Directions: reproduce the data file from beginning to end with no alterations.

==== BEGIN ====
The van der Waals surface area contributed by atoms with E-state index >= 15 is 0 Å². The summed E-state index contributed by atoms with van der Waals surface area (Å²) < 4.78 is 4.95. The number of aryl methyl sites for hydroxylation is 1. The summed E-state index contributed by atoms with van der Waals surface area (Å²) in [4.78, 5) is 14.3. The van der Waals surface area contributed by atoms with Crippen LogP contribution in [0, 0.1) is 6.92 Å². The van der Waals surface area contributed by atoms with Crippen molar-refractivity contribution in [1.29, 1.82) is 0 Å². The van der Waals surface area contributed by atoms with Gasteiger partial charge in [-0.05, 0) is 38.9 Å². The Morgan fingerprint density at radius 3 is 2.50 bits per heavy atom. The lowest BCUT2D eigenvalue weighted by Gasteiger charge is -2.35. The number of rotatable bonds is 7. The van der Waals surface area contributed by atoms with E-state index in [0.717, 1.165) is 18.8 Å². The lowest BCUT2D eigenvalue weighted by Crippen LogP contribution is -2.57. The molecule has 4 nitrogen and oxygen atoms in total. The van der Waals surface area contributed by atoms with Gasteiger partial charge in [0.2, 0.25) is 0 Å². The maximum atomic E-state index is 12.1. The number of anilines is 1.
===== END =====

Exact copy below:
The van der Waals surface area contributed by atoms with E-state index >= 15 is 0 Å². The summed E-state index contributed by atoms with van der Waals surface area (Å²) < 4.78 is 4.95. The number of aryl methyl sites for hydroxylation is 1. The summed E-state index contributed by atoms with van der Waals surface area (Å²) in [4.78, 5) is 14.3. The van der Waals surface area contributed by atoms with Crippen LogP contribution in [0, 0.1) is 6.92 Å². The van der Waals surface area contributed by atoms with Crippen molar-refractivity contribution in [1.29, 1.82) is 0 Å². The van der Waals surface area contributed by atoms with Gasteiger partial charge in [-0.05, 0) is 38.9 Å². The Morgan fingerprint density at radius 3 is 2.50 bits per heavy atom. The lowest BCUT2D eigenvalue weighted by Gasteiger charge is -2.35. The number of rotatable bonds is 7. The van der Waals surface area contributed by atoms with E-state index in [0.717, 1.165) is 18.8 Å². The lowest BCUT2D eigenvalue weighted by Crippen LogP contribution is -2.57. The molecule has 4 nitrogen and oxygen atoms in total. The van der Waals surface area contributed by atoms with Gasteiger partial charge in [0.2, 0.25) is 0 Å². The maximum atomic E-state index is 12.1. The number of anilines is 1.